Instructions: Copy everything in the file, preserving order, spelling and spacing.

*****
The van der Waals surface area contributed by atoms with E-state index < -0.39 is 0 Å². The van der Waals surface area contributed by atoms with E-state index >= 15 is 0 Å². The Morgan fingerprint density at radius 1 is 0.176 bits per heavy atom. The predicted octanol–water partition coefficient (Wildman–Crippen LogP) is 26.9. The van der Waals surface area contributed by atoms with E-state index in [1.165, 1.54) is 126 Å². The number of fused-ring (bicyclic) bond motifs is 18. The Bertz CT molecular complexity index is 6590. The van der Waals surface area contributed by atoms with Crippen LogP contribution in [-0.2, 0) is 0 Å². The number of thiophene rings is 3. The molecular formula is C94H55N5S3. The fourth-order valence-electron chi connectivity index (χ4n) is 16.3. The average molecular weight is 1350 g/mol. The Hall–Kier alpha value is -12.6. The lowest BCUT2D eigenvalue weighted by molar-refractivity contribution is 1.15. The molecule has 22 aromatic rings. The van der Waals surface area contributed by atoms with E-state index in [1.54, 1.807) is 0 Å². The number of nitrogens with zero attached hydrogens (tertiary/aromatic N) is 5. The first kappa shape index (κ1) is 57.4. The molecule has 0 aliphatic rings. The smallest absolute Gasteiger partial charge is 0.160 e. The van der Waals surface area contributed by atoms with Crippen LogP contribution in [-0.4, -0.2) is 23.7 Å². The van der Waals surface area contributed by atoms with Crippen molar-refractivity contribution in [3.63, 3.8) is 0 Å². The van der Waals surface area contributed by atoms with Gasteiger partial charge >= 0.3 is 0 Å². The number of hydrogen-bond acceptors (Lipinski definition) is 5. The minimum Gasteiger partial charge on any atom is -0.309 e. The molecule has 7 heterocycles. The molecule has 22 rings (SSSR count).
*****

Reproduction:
The van der Waals surface area contributed by atoms with E-state index < -0.39 is 0 Å². The van der Waals surface area contributed by atoms with E-state index >= 15 is 0 Å². The Morgan fingerprint density at radius 1 is 0.176 bits per heavy atom. The predicted octanol–water partition coefficient (Wildman–Crippen LogP) is 26.9. The van der Waals surface area contributed by atoms with E-state index in [1.165, 1.54) is 126 Å². The number of fused-ring (bicyclic) bond motifs is 18. The Bertz CT molecular complexity index is 6590. The van der Waals surface area contributed by atoms with Crippen LogP contribution in [-0.2, 0) is 0 Å². The number of thiophene rings is 3. The molecular formula is C94H55N5S3. The fourth-order valence-electron chi connectivity index (χ4n) is 16.3. The average molecular weight is 1350 g/mol. The Hall–Kier alpha value is -12.6. The lowest BCUT2D eigenvalue weighted by molar-refractivity contribution is 1.15. The molecule has 22 aromatic rings. The van der Waals surface area contributed by atoms with E-state index in [1.54, 1.807) is 0 Å². The number of nitrogens with zero attached hydrogens (tertiary/aromatic N) is 5. The first kappa shape index (κ1) is 57.4. The molecule has 0 aliphatic rings. The smallest absolute Gasteiger partial charge is 0.160 e. The van der Waals surface area contributed by atoms with Crippen LogP contribution in [-0.4, -0.2) is 23.7 Å². The van der Waals surface area contributed by atoms with Crippen molar-refractivity contribution in [3.63, 3.8) is 0 Å². The van der Waals surface area contributed by atoms with Gasteiger partial charge >= 0.3 is 0 Å². The number of hydrogen-bond acceptors (Lipinski definition) is 5. The minimum Gasteiger partial charge on any atom is -0.309 e. The molecule has 7 heterocycles. The molecule has 22 rings (SSSR count).